Tall Target, The (1951): Anthony Mann’s Historical Thriller, Starring Dick Powell

Anthony Mann The Tall Target, an historical thriller, starring Dick Powell and Adolphe Menjou, based on the alleged Baltimore Plot.

It’s hard to explain why this MGM thriller, which was decent, if not great, was a commercial flop at the box-office, failing to recoup its budget (of about $1 million). The cause might have been the timing in which it was released, summer of 1951.

Powell stars as a police sergeant who tries to stop the assassination of Abraham Lincoln at a train stop as Lincoln travels to his inauguration.

Powell plays New York Police Sergeant John Kennedy, who once guarded Abraham Lincoln for 48 hours during his campaign for President.

Kennedy has infiltrated a cabal and discovered that an assassination attempt will be made as the president-elect makes his way by train via Baltimore to Washington, DC.

His boss, Superintendent Simon G. Stroud dismisses the threat as “hogwash,” as does Caleb Jeffers (Adolphe Menjou), a militia colonel.  As a result, Kennedy resigns on the spot to try to foil the conspirators on his own. Having already sent a copy of his report to the Secretary of War, he telegrams Lincoln, urging a meeting in Baltimore.

On February 22, 1861, he boards the Night Flyer Express train, where Inspector Reilly is to give him his ticket. However, Kennedy cannot find his friend. Without a ticket, he is forced to get off by conductor Homer Crowley (Will Geer) as there are no more tickets.  However, Kennedy sprints aboard anyway.

Among the other passengers are Mrs. Charlotte Alsop (Florence Bates), an anti-slavery writer; Lance Beaufort (Marshall Thompson), a soldier from Georgia who plans to enlist in the Confederate army; his sister Ginny (Paula Raymond); and their slave Rachel (Ruby Dee).

Kennedy finally discovers Reilly’s body on the exterior platform, but the corpse slips off the train. When he returns, he finds an imposter (Leif Erickson) claiming to be him, holding his ticket. Fellow passenger Jeffers vouches for Kennedy and gives him a spare ticket to share his compartment.

The imposter forces Kennedy off the train at gunpoint at the next stop, planning to kill him. The commotion attracts Jeffers’ attention, and the colonel kills the conspirator. When they reboard, Jeffers offers Kennedy the only bed in their compartment. Jeffers steals the derringer he had loaned the ex-policeman and shoots him. Kennedy had become suspicious and tampered with the bullet. Jeffers confesses he is in the plot in order to protect his shares in Northern cotton mills.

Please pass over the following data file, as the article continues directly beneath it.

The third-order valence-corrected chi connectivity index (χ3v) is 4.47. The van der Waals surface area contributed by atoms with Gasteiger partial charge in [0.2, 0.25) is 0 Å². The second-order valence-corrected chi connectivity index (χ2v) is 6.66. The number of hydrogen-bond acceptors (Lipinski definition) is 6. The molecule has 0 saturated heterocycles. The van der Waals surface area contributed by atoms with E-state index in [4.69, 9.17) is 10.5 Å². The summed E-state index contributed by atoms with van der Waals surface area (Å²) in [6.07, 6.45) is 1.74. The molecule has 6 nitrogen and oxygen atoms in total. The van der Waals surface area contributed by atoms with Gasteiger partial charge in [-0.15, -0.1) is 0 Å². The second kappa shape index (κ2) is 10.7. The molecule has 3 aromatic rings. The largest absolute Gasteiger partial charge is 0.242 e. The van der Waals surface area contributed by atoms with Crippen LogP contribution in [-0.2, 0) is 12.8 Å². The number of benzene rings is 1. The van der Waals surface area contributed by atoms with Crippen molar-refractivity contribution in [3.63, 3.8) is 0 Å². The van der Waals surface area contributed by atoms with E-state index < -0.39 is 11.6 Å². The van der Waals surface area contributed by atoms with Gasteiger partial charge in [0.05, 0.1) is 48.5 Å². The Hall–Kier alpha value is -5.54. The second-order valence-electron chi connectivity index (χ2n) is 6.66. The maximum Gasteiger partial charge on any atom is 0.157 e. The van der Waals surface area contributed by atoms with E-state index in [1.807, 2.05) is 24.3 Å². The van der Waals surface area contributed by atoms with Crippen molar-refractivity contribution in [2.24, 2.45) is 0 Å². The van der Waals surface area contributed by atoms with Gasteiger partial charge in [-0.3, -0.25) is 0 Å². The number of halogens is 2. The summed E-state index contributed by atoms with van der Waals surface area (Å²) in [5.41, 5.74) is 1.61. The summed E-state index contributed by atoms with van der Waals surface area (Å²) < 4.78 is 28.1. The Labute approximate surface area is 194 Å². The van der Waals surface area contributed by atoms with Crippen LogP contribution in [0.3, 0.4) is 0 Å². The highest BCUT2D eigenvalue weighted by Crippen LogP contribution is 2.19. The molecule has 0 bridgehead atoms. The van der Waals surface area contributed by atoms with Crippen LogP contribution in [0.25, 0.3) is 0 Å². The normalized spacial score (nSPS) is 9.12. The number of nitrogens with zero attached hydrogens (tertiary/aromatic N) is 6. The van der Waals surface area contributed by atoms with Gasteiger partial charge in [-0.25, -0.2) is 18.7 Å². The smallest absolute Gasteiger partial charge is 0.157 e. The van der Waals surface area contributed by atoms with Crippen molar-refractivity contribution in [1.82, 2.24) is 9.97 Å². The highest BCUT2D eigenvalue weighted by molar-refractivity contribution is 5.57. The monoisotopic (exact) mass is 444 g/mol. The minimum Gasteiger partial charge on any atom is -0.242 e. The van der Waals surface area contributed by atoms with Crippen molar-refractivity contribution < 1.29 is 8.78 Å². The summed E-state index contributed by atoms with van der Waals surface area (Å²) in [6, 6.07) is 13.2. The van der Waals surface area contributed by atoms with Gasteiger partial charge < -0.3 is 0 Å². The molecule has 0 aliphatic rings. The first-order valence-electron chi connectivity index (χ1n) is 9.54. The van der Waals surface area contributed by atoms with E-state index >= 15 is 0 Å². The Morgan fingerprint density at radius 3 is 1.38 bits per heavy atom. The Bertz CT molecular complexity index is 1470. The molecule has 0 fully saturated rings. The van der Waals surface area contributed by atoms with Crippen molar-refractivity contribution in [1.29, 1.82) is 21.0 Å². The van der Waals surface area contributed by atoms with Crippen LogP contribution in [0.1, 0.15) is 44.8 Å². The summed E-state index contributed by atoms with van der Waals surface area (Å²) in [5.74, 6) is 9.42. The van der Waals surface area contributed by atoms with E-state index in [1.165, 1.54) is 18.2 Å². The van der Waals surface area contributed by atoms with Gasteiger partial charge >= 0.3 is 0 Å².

At the next stop, Kennedy tries to have Jeffers arrested, but Jeffers gets a telegram from Stroud that Kennedy is no longer a police officer. It is now Kennedy who is taken into custody by Lieutenant Coulter (Richard Rober). Rachel tries to give Kennedy an urgent message, but is brushed off by Coulter.  Kennedy manages to escape and get back on the train.

Meanwhile, the conductor is ordered to hold the train until a special package is delivered. Passenger Mrs. Gibbons meets and takes aboard her ailing husband.

Rachel informs Kennedy that Beaufort is getting off at Baltimore, not Atlanta. He is taken prisoner by Beaufort and tied up in Jeffers’ compartment. The plotters are disappointed, however, when they receive news that Lincoln had cancelled his speech at Baltimore.

Jeffers then surmises that Mrs. Gibbons’ “husband” is actually Lincoln in disguise, and alerts Beaufort. Kennedy frees himself and, in the ensuing struggle, the assassin is thrown off from speeding train.

The big confession comes at the end. Mrs. Gibbons discloses that she is an undercover Pinkerton agent, and that his report to the War Department was read by Allan Pinkerton, who persuaded Lincoln to cancel his speech and travel incognito as the ailing Mr. Gibbons.

Dick Powell as John Kennedy
Paula Raymond as Ginny Beaufort
Adolphe Menjou as Colonel Caleb Jeffers
Marshall Thompson as Lance Beaufort
Ruby Dee as Rachel
Richard Rober as Lieutenant Coulter
Leif Erickson as Stranger
Will Geer as Homer Crowley
Florence Bates as Mrs. Charlotte Alsop


Produced and distributed by MGM

Directed by Anthony Mann
Produced by Richard Goldstone
Written by George Worthing Yates (story and screenplay), Daniel Mainwaring (story, as Geoffrey Homes), and Art Cohn (screenplay)
Cinematography (b/w): Paul Vogel
Edited by: Newell P. Kimlin

Release date: August 17, 1951
Running time: 78 minutes


I am grateful to TCM for showing this fil on November 14, 2019.